Beautiful, mischievous and charming: Patrick Staunton is sufficient of a portrait artist to recognize trouble in the beautiful wife of his wealthy employer, and hardly needs the warning of mafia connections from an old Polish friend. 'Of course you will fall in love with me, I guarantee it', Natalie Stumpfl tells him at a Frankfurt nightclub, and remorselessly Staunton is drawn into her scandalous past even as he begins to understand the roots of his own tangled relationship with women.
He closes his eyes to the murders of his father and girlfriend, and to the money-laundering activities of his employer, blindly following Natalie through Spain, the art-world of England and Russia. Will she leave the husband she despises, or does she despise all men, allowing only women to be fully intimate with her thoughts?
In stopping his headlong descent into crime, Staunton crashes the car in which they are travelling, and is arraigned for attempted murder. A celebrated court case brings out the shadows of Natalie's past as Staunton tries to secure the affections of a woman who is both his despair and continuing inspiration.
'Patrick, I am only alive when I am with you. Have you not noticed that? That I laugh and chatter and am happy. Does that not matter to you?'
'I'm not going to hurt Sompong. She's been through enough.'
'There are many types of love.'
I remembered my father, whose love for Hugh had destroyed his marriage. I thought of Georg and the betrayal of Renata, from which such a miserable existence followed. Of Rowena and Jerry, of Christine and her family. And of the violence that war does to our affections, or their slow suffocation under political repression.
'Anyway,' I said at last, 'it would have to be your hotel. Not at the flat.'
'So what are we talking about?'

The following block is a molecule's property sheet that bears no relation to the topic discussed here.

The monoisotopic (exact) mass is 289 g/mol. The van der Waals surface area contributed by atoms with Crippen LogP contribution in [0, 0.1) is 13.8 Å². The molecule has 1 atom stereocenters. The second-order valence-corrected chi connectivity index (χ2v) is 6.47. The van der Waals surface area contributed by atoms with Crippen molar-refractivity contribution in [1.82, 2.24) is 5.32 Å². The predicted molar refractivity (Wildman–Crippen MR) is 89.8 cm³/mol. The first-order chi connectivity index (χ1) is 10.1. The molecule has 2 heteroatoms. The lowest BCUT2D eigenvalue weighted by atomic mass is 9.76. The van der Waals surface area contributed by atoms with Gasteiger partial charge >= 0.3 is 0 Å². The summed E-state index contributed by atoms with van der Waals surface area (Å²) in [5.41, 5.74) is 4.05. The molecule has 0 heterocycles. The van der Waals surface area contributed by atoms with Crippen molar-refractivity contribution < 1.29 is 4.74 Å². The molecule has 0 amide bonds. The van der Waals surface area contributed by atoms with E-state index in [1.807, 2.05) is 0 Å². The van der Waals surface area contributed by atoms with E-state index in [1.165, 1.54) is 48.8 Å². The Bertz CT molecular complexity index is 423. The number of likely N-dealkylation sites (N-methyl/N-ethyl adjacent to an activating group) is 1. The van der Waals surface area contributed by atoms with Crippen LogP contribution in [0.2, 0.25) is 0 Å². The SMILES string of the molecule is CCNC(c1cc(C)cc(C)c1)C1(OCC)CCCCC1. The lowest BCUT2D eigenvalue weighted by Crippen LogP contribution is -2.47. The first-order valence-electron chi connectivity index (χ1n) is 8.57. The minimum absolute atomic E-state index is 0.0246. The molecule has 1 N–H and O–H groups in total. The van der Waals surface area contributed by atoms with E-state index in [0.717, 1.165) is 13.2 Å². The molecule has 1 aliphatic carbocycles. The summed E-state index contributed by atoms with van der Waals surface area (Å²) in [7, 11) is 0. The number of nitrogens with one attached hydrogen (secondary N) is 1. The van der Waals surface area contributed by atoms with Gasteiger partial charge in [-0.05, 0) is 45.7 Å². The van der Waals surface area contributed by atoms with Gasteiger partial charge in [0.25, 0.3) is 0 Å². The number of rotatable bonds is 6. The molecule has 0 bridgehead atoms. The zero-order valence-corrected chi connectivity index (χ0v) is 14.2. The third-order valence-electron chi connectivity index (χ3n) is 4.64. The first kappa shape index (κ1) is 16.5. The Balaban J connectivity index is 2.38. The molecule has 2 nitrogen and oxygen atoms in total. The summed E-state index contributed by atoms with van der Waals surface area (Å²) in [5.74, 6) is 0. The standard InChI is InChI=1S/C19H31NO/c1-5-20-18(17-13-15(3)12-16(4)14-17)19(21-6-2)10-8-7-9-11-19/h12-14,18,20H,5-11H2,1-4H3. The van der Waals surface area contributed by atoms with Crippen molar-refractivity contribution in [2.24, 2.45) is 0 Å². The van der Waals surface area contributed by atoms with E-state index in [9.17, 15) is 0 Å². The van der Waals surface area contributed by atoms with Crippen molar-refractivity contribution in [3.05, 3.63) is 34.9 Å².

'It is you that have the independence now. You have the freedom to ask me.'
'After I've spoken to Sompong.'
'Speak to me, Patrick.'
Yes, talk to Natalie, about a life that hadn't yet begun, or might never begin, being undermined by Natalie's deceptions, by concern for Sompong, and by involvements with other women whose lives remained shadowy possibilities. But why take a step so against experience and common sense, and for prospects that were no doubt as illusory as anything else with Natalie? Because it completes a picture that was drawn at the beginning of this story, when I came to Botes in search of new opportunities? I think more because it gives me back that other kingdom, glimpsed in childhood, but now filled with the shapes that Natalie has renewed with all the bright contagions of her imperative needs and longings.
No doubt that lies far into the future. More than Georg realized, all our creations are shifting and unfathomable. We are only bodies, an assembly of muscle, organ and nerve fiber through which we give ourselves a home in a world infested with matter that is no more selfless than our own. Natalie didn't smile when I took her hand, nor the whole time we walked slowly to the car. 'If you want to', she said again, but I wasn't listening, only sensing we had already embarked on a bewilderment of our own making, on a ordinary day in London, those first castles still lifting and filling around us with the promises we shall one day have to call our lives.
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